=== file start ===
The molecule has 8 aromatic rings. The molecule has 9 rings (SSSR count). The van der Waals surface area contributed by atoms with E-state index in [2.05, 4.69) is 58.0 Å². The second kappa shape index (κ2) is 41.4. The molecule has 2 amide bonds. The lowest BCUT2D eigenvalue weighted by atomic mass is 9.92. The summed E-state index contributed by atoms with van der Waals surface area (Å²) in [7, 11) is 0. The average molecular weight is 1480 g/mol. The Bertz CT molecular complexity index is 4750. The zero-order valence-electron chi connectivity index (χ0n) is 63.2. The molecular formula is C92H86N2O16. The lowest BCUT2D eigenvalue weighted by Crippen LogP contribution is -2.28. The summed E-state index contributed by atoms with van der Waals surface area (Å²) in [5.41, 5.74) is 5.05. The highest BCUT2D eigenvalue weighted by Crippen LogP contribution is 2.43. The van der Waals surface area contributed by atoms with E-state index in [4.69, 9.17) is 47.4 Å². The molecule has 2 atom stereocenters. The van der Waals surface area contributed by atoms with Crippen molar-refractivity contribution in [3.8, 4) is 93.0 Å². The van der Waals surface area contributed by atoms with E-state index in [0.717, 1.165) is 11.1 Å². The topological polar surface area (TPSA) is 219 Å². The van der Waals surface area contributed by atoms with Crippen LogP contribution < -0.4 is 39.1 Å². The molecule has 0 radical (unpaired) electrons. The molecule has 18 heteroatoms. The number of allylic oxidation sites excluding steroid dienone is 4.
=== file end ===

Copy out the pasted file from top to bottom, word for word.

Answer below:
The molecule has 8 aromatic rings. The molecule has 9 rings (SSSR count). The van der Waals surface area contributed by atoms with E-state index in [2.05, 4.69) is 58.0 Å². The second kappa shape index (κ2) is 41.4. The molecule has 2 amide bonds. The lowest BCUT2D eigenvalue weighted by atomic mass is 9.92. The summed E-state index contributed by atoms with van der Waals surface area (Å²) in [7, 11) is 0. The average molecular weight is 1480 g/mol. The Bertz CT molecular complexity index is 4750. The zero-order valence-electron chi connectivity index (χ0n) is 63.2. The molecular formula is C92H86N2O16. The lowest BCUT2D eigenvalue weighted by Crippen LogP contribution is -2.28. The summed E-state index contributed by atoms with van der Waals surface area (Å²) in [5.41, 5.74) is 5.05. The highest BCUT2D eigenvalue weighted by Crippen LogP contribution is 2.43. The van der Waals surface area contributed by atoms with E-state index in [4.69, 9.17) is 47.4 Å². The molecule has 2 atom stereocenters. The van der Waals surface area contributed by atoms with Crippen molar-refractivity contribution in [3.8, 4) is 93.0 Å². The van der Waals surface area contributed by atoms with E-state index in [0.717, 1.165) is 11.1 Å². The topological polar surface area (TPSA) is 219 Å². The van der Waals surface area contributed by atoms with Crippen LogP contribution < -0.4 is 39.1 Å². The molecule has 0 radical (unpaired) electrons. The molecule has 18 heteroatoms. The number of allylic oxidation sites excluding steroid dienone is 4.